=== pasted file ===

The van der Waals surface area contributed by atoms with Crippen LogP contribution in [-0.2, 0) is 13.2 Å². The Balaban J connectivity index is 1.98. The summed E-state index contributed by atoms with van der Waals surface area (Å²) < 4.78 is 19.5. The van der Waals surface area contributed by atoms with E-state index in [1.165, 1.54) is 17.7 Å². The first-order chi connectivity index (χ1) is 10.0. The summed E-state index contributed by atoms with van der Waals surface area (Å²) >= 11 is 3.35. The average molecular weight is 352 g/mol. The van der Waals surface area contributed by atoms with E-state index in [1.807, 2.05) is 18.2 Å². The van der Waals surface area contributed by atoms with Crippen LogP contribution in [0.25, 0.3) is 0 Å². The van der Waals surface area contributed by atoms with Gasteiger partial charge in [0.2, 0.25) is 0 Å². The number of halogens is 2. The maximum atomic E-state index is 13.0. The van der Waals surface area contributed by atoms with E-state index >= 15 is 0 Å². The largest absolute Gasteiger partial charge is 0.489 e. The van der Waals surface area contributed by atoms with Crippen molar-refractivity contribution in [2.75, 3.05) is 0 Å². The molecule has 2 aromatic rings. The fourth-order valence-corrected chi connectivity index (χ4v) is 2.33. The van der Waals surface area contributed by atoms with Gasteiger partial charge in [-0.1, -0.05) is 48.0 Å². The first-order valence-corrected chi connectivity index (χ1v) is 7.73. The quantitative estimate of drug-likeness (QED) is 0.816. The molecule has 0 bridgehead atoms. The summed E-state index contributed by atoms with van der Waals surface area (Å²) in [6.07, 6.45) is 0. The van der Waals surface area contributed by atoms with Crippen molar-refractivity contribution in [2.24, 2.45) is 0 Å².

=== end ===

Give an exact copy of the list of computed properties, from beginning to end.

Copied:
The van der Waals surface area contributed by atoms with Crippen LogP contribution in [-0.2, 0) is 13.2 Å². The Balaban J connectivity index is 1.98. The summed E-state index contributed by atoms with van der Waals surface area (Å²) < 4.78 is 19.5. The van der Waals surface area contributed by atoms with E-state index in [1.165, 1.54) is 17.7 Å². The first-order chi connectivity index (χ1) is 10.0. The summed E-state index contributed by atoms with van der Waals surface area (Å²) >= 11 is 3.35. The average molecular weight is 352 g/mol. The van der Waals surface area contributed by atoms with E-state index in [1.807, 2.05) is 18.2 Å². The van der Waals surface area contributed by atoms with Crippen LogP contribution in [0.25, 0.3) is 0 Å². The van der Waals surface area contributed by atoms with Gasteiger partial charge in [0.2, 0.25) is 0 Å². The number of halogens is 2. The maximum atomic E-state index is 13.0. The van der Waals surface area contributed by atoms with E-state index >= 15 is 0 Å². The largest absolute Gasteiger partial charge is 0.489 e. The van der Waals surface area contributed by atoms with Crippen molar-refractivity contribution in [2.75, 3.05) is 0 Å². The molecule has 2 aromatic rings. The fourth-order valence-corrected chi connectivity index (χ4v) is 2.33. The van der Waals surface area contributed by atoms with Gasteiger partial charge in [-0.1, -0.05) is 48.0 Å². The first-order valence-corrected chi connectivity index (χ1v) is 7.73. The quantitative estimate of drug-likeness (QED) is 0.816. The molecule has 0 bridgehead atoms. The summed E-state index contributed by atoms with van der Waals surface area (Å²) in [6.07, 6.45) is 0. The van der Waals surface area contributed by atoms with Crippen molar-refractivity contribution in [2.24, 2.45) is 0 Å².